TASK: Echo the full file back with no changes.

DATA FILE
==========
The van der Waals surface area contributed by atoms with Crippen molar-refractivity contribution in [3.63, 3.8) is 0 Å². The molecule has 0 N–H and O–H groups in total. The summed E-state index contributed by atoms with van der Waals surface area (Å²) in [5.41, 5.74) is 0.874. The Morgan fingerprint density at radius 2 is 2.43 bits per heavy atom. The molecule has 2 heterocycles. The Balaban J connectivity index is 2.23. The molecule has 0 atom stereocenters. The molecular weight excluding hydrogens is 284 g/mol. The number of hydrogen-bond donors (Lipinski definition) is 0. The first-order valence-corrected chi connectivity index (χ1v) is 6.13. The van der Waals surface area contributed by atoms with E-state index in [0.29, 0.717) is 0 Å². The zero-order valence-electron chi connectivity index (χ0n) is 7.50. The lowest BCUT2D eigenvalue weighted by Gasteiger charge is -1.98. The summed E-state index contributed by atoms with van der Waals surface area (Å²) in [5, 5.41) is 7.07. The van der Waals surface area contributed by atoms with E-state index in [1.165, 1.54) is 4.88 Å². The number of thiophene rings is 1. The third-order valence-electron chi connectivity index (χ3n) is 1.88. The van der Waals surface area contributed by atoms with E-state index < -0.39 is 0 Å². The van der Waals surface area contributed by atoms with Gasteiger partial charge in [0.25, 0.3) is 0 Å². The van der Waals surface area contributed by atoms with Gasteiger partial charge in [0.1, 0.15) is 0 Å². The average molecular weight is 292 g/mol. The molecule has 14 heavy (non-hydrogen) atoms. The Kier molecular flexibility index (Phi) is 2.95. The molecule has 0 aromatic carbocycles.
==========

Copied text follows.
The van der Waals surface area contributed by atoms with Crippen molar-refractivity contribution in [3.63, 3.8) is 0 Å². The molecule has 0 N–H and O–H groups in total. The summed E-state index contributed by atoms with van der Waals surface area (Å²) in [5.41, 5.74) is 0.874. The Morgan fingerprint density at radius 2 is 2.43 bits per heavy atom. The molecule has 2 heterocycles. The Balaban J connectivity index is 2.23. The molecule has 0 atom stereocenters. The molecular weight excluding hydrogens is 284 g/mol. The number of hydrogen-bond donors (Lipinski definition) is 0. The first-order valence-corrected chi connectivity index (χ1v) is 6.13. The van der Waals surface area contributed by atoms with E-state index in [0.29, 0.717) is 0 Å². The zero-order valence-electron chi connectivity index (χ0n) is 7.50. The lowest BCUT2D eigenvalue weighted by Gasteiger charge is -1.98. The summed E-state index contributed by atoms with van der Waals surface area (Å²) in [5, 5.41) is 7.07. The van der Waals surface area contributed by atoms with E-state index in [1.165, 1.54) is 4.88 Å². The number of thiophene rings is 1. The third-order valence-electron chi connectivity index (χ3n) is 1.88. The van der Waals surface area contributed by atoms with E-state index < -0.39 is 0 Å². The van der Waals surface area contributed by atoms with Gasteiger partial charge in [0.25, 0.3) is 0 Å². The van der Waals surface area contributed by atoms with Gasteiger partial charge in [0.1, 0.15) is 0 Å². The average molecular weight is 292 g/mol. The molecule has 14 heavy (non-hydrogen) atoms. The Kier molecular flexibility index (Phi) is 2.95. The molecule has 0 aromatic carbocycles.